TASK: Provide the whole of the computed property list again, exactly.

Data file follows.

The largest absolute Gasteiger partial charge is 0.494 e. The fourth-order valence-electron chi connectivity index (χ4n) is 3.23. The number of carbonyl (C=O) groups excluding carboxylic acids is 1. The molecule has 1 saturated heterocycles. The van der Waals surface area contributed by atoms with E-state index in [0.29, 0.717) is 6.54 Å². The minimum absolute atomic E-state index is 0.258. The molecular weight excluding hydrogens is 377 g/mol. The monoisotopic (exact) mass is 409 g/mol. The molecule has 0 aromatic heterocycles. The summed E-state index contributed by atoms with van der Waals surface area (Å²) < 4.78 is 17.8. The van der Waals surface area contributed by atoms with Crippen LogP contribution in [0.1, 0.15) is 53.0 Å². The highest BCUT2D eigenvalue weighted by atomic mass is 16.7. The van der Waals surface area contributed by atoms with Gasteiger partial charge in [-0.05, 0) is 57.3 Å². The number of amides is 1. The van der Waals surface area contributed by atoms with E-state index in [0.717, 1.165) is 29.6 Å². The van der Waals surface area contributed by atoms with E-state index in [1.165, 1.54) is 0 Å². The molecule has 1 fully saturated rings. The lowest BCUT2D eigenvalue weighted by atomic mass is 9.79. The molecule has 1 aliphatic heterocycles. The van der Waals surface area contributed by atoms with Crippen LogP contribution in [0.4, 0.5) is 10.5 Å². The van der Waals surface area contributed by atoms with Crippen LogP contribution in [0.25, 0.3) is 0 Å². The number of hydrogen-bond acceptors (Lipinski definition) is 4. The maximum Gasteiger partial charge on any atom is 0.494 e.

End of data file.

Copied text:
The largest absolute Gasteiger partial charge is 0.494 e. The fourth-order valence-electron chi connectivity index (χ4n) is 3.23. The number of carbonyl (C=O) groups excluding carboxylic acids is 1. The molecule has 1 saturated heterocycles. The van der Waals surface area contributed by atoms with E-state index in [0.29, 0.717) is 6.54 Å². The minimum absolute atomic E-state index is 0.258. The molecular weight excluding hydrogens is 377 g/mol. The monoisotopic (exact) mass is 409 g/mol. The molecule has 0 aromatic heterocycles. The summed E-state index contributed by atoms with van der Waals surface area (Å²) < 4.78 is 17.8. The van der Waals surface area contributed by atoms with Crippen LogP contribution in [0.1, 0.15) is 53.0 Å². The highest BCUT2D eigenvalue weighted by atomic mass is 16.7. The van der Waals surface area contributed by atoms with Gasteiger partial charge in [-0.05, 0) is 57.3 Å². The number of amides is 1. The van der Waals surface area contributed by atoms with E-state index in [0.717, 1.165) is 29.6 Å². The van der Waals surface area contributed by atoms with E-state index in [1.165, 1.54) is 0 Å². The molecule has 1 fully saturated rings. The lowest BCUT2D eigenvalue weighted by atomic mass is 9.79. The molecule has 1 aliphatic heterocycles. The van der Waals surface area contributed by atoms with Crippen LogP contribution in [0.4, 0.5) is 10.5 Å². The van der Waals surface area contributed by atoms with Crippen LogP contribution in [0.25, 0.3) is 0 Å². The number of hydrogen-bond acceptors (Lipinski definition) is 4. The maximum Gasteiger partial charge on any atom is 0.494 e.